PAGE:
The coronavirus crisis has served as a powerful tool in highlighting many of the faults that previously existed in society. It exposed which politicians have an inherent need to control and which ones are guided by humility. It reminded us of the political power that lies in fear, and how crucial it is to be skeptical of prevailing narratives. It emphasized the different economic realities for those who live paycheck to paycheck and those who benefit from economic financialization.
It should also make perfectly clear the danger of handing over healthcare to the state.
Already we have seen agents of the state, at various levels, seek to leverage a viral medical crisis to expand their power. Governors and local officials have sought to use vague “emergency” powers to lock down businesses and to create criminal penalties, and have then attacked any attempts by judiciaries to rein in their actions. Judges have sought to leverage the power they hold in deciding child custody to force citizens to make medical decisions they disagree with. Anointed government experts, such as Dr. Anthony Fauci, in spite of his own inconsistencies, have been held up as the final word on science, at the expense of the voices of other credible scientists.
Whether by design or by the instinctual reaction, we have seen a concerted effort of government authorities—amplified by a corporate press with a particularly vivid political agenda, and supported by the credentials of an academic landscape that suffers from ideological capture—to weaponize a centralized scientific narrative for the purpose of achieving certain policy ends. It is appropriate that some have dubbed this union “the Cathedral,” as we have seen the divine right of kings renewed in the divine right of approved scientists.
None of this should be a surprise.
Ludwig von Mises, F.A. Hayek, Murray N. Rothbard, and others have long warned of the dangers of “scientism.” As Jonathan Newman has noted on this site, we’ve seen it play out increasingly in American pop culture with the fetishizing of figures like Neil deGrasse Tyson and Bill Nye.
Now, luckily, the current healthcare system has limits on the degree to which we, as individuals, must submit to the power of the “scientific consensus.” How long, however, will that doctor-patient relationship remain sacred?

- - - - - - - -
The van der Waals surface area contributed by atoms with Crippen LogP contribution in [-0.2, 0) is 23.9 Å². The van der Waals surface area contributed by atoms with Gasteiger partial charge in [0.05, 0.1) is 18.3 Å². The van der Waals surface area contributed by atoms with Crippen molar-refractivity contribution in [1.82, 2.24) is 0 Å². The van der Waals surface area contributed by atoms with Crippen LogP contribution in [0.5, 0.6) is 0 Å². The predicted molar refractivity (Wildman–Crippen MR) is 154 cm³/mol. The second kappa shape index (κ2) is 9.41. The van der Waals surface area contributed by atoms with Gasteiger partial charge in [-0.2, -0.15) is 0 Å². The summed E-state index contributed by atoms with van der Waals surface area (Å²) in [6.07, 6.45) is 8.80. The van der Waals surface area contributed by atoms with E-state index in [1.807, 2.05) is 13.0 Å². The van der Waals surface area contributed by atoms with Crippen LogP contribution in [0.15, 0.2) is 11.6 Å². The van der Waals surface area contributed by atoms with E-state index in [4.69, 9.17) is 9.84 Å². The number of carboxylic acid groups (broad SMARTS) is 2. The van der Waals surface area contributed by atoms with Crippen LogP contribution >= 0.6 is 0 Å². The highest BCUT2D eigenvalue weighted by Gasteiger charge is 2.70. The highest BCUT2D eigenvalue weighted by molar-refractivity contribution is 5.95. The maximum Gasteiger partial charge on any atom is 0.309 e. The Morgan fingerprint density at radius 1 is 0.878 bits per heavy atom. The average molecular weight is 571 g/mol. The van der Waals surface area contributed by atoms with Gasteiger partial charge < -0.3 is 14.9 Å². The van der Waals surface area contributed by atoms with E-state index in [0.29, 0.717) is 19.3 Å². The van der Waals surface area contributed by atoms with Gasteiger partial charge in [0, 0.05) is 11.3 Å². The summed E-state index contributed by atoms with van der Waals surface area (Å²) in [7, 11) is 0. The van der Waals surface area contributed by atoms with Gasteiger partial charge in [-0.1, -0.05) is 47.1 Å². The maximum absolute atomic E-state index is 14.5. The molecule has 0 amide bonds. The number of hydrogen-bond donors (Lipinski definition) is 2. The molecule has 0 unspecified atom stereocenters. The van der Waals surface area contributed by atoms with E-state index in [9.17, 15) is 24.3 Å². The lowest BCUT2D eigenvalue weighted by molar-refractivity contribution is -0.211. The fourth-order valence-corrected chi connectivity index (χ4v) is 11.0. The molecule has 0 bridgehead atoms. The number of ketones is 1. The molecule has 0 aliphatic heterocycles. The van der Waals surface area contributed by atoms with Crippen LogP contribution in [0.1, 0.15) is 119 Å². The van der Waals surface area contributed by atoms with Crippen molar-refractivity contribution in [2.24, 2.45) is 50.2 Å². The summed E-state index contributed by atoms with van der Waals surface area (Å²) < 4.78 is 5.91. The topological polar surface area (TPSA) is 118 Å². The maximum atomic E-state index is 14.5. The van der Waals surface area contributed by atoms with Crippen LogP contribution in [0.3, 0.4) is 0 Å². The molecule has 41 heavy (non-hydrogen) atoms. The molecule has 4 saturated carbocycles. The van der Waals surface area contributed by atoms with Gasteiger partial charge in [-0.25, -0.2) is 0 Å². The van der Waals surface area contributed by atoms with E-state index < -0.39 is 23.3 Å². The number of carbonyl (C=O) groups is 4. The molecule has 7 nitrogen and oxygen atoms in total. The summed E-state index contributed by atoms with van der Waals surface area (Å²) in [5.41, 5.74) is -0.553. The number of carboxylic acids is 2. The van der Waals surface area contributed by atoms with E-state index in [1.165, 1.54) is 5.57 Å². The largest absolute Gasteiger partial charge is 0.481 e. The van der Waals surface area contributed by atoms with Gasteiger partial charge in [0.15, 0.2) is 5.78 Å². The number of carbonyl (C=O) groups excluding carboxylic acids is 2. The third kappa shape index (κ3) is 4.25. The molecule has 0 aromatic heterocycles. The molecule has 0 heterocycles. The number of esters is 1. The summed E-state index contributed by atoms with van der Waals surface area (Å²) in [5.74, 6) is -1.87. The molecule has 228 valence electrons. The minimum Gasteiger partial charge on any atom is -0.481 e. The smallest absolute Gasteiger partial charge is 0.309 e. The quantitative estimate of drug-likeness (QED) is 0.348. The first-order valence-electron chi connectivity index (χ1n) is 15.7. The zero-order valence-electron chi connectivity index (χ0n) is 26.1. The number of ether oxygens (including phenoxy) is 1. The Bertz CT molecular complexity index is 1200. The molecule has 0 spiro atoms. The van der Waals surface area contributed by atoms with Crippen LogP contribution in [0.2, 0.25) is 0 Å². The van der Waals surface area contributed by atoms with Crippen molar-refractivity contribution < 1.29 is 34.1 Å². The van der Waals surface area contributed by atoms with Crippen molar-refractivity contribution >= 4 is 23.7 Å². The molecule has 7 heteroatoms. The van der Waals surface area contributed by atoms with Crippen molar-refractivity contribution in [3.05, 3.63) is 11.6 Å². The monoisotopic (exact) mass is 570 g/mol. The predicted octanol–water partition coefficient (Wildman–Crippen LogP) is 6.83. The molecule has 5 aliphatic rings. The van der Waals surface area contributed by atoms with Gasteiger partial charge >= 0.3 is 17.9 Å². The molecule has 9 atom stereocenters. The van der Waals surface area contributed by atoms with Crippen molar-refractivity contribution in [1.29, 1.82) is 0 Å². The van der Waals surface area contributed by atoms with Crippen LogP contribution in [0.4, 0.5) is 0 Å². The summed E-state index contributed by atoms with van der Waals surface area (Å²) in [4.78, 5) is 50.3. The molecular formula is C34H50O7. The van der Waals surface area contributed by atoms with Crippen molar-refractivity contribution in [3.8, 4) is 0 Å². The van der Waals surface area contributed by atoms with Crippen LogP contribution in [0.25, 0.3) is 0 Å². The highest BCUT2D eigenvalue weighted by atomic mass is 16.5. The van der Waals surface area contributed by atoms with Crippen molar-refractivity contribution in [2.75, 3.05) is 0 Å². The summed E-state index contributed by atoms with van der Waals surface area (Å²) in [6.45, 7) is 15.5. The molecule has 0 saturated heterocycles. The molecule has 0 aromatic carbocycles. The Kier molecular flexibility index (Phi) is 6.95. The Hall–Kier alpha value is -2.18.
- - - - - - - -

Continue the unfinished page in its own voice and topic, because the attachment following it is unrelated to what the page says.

Already we have seen various states actively ban the prescription of hydroxychloroquine following a mass media freak-out over a story involving a man dying after digesting fish cleaner. Conflating medically prescribed hydroxychloroquine with a toxic cleaner was never grounded in either science or reason; it was a move driven purely by a partisan reaction to President Trump’s endorsement of the drug, and the willingness of the media to spin a story that was critical of his judgment. Many of these states have been forced to reverse their decision, as some (though not all) scientific studies indicate that it may be an effective treatment.
Now imagine if America’s healthcare system were turned into a single-payer model, such as the Medicare for All reform that has been championed by some of the most popular members of the Democratic Party. Beyond questions of access, wait times, and supply rationing, which we see in places like Canada and the UK, does anyone expect a nationalized healthcare system to not end up limiting the treatment options available between doctors and patients?
What about the medical services available to those who are not in full compliance with health-related government edicts? In a single-payer healthcare system is it not plausible that an unmasked social media photo could be used as evidence for why someone doesn’t deserve the same level care as someone who has followed all the rules?
Does such a new level of medical control even require a true single-payer system?
The labyrinth of government regulation and red tape within the healthcare industry, exacerbated in the post-Obamacare world, has resulted in significant consolidation of the health insurance industry. Joe Biden’s moderate healthcare reform, which calls for the re-creation of a public rival to private insurance, would only result in further consolidation. As we’ve seen in financial services, Big Tech, and other industries, a consolidated industry is ripe to be abused by those convinced of the righteousness of their own ideological crusades.
The answer to the dangers of corporate consolidation is radical decentralization. We’ve seen this play out in the medical industry with the rise of physicians opting out of the dominant insurance-based service model and offering direct primary care. As more states have begun to lean into this trend, it will be interesting to see how long the federal government is willing to avoid pushing back—particularly if we see the return of a Democratic executive.
We should take seriously those with blue checkmarks on Twitter who shamelessly share in public dreams of covid-inspired “truth commissions,” and who gleefully wish for the suffering of anyone who questions the science behind lockdowns and mask mandates. If the state’s role in healthcare expands, it is precisely people with these sorts of views who are likely to fill the ranks of its bureaucracy.